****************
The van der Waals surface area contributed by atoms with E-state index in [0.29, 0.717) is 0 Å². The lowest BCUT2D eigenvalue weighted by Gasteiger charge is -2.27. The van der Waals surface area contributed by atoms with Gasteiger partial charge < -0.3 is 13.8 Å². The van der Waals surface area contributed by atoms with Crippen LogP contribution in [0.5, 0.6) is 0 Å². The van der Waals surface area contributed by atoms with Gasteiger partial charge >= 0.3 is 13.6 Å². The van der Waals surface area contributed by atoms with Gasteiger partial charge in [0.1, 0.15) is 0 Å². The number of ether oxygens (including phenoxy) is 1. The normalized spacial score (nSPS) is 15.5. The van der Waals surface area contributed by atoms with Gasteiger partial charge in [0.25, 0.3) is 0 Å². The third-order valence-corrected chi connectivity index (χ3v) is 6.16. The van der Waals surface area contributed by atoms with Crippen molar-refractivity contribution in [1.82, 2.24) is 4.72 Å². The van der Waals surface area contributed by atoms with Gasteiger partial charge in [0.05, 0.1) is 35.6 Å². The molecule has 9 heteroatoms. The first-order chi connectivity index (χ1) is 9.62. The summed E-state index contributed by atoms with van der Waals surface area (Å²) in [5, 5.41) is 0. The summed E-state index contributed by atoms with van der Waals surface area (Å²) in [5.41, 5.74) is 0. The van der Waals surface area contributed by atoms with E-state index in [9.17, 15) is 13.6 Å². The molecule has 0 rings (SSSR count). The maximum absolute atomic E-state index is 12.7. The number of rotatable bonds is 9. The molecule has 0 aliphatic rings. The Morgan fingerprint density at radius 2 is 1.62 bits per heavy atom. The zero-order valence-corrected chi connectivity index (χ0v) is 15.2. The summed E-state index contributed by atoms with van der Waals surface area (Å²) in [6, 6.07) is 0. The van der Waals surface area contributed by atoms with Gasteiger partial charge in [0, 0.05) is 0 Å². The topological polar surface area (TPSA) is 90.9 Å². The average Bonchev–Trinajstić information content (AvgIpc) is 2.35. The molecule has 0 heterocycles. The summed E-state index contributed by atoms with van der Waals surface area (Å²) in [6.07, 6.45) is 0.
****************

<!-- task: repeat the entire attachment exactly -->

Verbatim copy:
The van der Waals surface area contributed by atoms with E-state index in [0.29, 0.717) is 0 Å². The lowest BCUT2D eigenvalue weighted by Gasteiger charge is -2.27. The van der Waals surface area contributed by atoms with Gasteiger partial charge < -0.3 is 13.8 Å². The van der Waals surface area contributed by atoms with Crippen LogP contribution in [0.5, 0.6) is 0 Å². The van der Waals surface area contributed by atoms with Gasteiger partial charge >= 0.3 is 13.6 Å². The van der Waals surface area contributed by atoms with Gasteiger partial charge in [0.1, 0.15) is 0 Å². The number of ether oxygens (including phenoxy) is 1. The normalized spacial score (nSPS) is 15.5. The van der Waals surface area contributed by atoms with Gasteiger partial charge in [0.25, 0.3) is 0 Å². The third-order valence-corrected chi connectivity index (χ3v) is 6.16. The van der Waals surface area contributed by atoms with Crippen molar-refractivity contribution in [1.82, 2.24) is 4.72 Å². The van der Waals surface area contributed by atoms with Gasteiger partial charge in [0.05, 0.1) is 35.6 Å². The molecule has 9 heteroatoms. The first-order chi connectivity index (χ1) is 9.62. The summed E-state index contributed by atoms with van der Waals surface area (Å²) in [5, 5.41) is 0. The summed E-state index contributed by atoms with van der Waals surface area (Å²) in [5.41, 5.74) is 0. The van der Waals surface area contributed by atoms with E-state index in [9.17, 15) is 13.6 Å². The molecule has 0 rings (SSSR count). The maximum absolute atomic E-state index is 12.7. The number of rotatable bonds is 9. The molecule has 0 aliphatic rings. The Morgan fingerprint density at radius 2 is 1.62 bits per heavy atom. The zero-order valence-corrected chi connectivity index (χ0v) is 15.2. The summed E-state index contributed by atoms with van der Waals surface area (Å²) in [6, 6.07) is 0. The van der Waals surface area contributed by atoms with Gasteiger partial charge in [0, 0.05) is 0 Å². The topological polar surface area (TPSA) is 90.9 Å². The average Bonchev–Trinajstić information content (AvgIpc) is 2.35. The molecule has 0 heterocycles. The summed E-state index contributed by atoms with van der Waals surface area (Å²) in [6.07, 6.45) is 0.